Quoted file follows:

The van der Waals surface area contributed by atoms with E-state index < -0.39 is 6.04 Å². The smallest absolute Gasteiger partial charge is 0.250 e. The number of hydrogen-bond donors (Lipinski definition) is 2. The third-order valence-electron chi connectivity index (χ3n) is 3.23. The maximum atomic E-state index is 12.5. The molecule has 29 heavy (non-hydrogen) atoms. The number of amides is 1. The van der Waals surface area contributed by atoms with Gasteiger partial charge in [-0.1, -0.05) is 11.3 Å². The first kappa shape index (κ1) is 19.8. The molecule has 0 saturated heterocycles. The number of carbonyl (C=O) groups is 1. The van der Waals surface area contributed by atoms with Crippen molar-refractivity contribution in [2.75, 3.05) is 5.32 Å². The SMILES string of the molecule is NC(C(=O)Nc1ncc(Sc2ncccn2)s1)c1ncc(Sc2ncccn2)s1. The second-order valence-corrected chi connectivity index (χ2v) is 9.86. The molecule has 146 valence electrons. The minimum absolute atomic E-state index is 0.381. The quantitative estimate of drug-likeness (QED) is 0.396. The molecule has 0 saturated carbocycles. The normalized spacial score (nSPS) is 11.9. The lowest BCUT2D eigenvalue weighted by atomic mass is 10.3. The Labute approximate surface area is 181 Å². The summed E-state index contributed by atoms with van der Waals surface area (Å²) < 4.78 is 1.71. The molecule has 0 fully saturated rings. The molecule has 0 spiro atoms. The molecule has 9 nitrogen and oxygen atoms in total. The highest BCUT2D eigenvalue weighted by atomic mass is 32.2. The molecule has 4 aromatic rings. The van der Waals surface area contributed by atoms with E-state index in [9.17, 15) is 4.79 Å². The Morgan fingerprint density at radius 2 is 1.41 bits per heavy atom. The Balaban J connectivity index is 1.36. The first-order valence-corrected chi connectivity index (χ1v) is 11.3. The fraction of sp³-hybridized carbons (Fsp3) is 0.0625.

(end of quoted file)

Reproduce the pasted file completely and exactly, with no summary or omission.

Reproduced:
The van der Waals surface area contributed by atoms with E-state index < -0.39 is 6.04 Å². The smallest absolute Gasteiger partial charge is 0.250 e. The number of hydrogen-bond donors (Lipinski definition) is 2. The third-order valence-electron chi connectivity index (χ3n) is 3.23. The maximum atomic E-state index is 12.5. The molecule has 29 heavy (non-hydrogen) atoms. The number of amides is 1. The van der Waals surface area contributed by atoms with Gasteiger partial charge in [-0.1, -0.05) is 11.3 Å². The first kappa shape index (κ1) is 19.8. The molecule has 0 saturated heterocycles. The number of carbonyl (C=O) groups is 1. The van der Waals surface area contributed by atoms with Crippen molar-refractivity contribution in [2.75, 3.05) is 5.32 Å². The SMILES string of the molecule is NC(C(=O)Nc1ncc(Sc2ncccn2)s1)c1ncc(Sc2ncccn2)s1. The second-order valence-corrected chi connectivity index (χ2v) is 9.86. The molecule has 146 valence electrons. The minimum absolute atomic E-state index is 0.381. The quantitative estimate of drug-likeness (QED) is 0.396. The molecule has 0 saturated carbocycles. The normalized spacial score (nSPS) is 11.9. The lowest BCUT2D eigenvalue weighted by atomic mass is 10.3. The Labute approximate surface area is 181 Å². The summed E-state index contributed by atoms with van der Waals surface area (Å²) < 4.78 is 1.71. The molecule has 0 fully saturated rings. The molecule has 0 spiro atoms. The molecule has 9 nitrogen and oxygen atoms in total. The highest BCUT2D eigenvalue weighted by atomic mass is 32.2. The molecule has 4 aromatic rings. The van der Waals surface area contributed by atoms with E-state index in [9.17, 15) is 4.79 Å². The Morgan fingerprint density at radius 2 is 1.41 bits per heavy atom. The Balaban J connectivity index is 1.36. The first-order valence-corrected chi connectivity index (χ1v) is 11.3. The fraction of sp³-hybridized carbons (Fsp3) is 0.0625.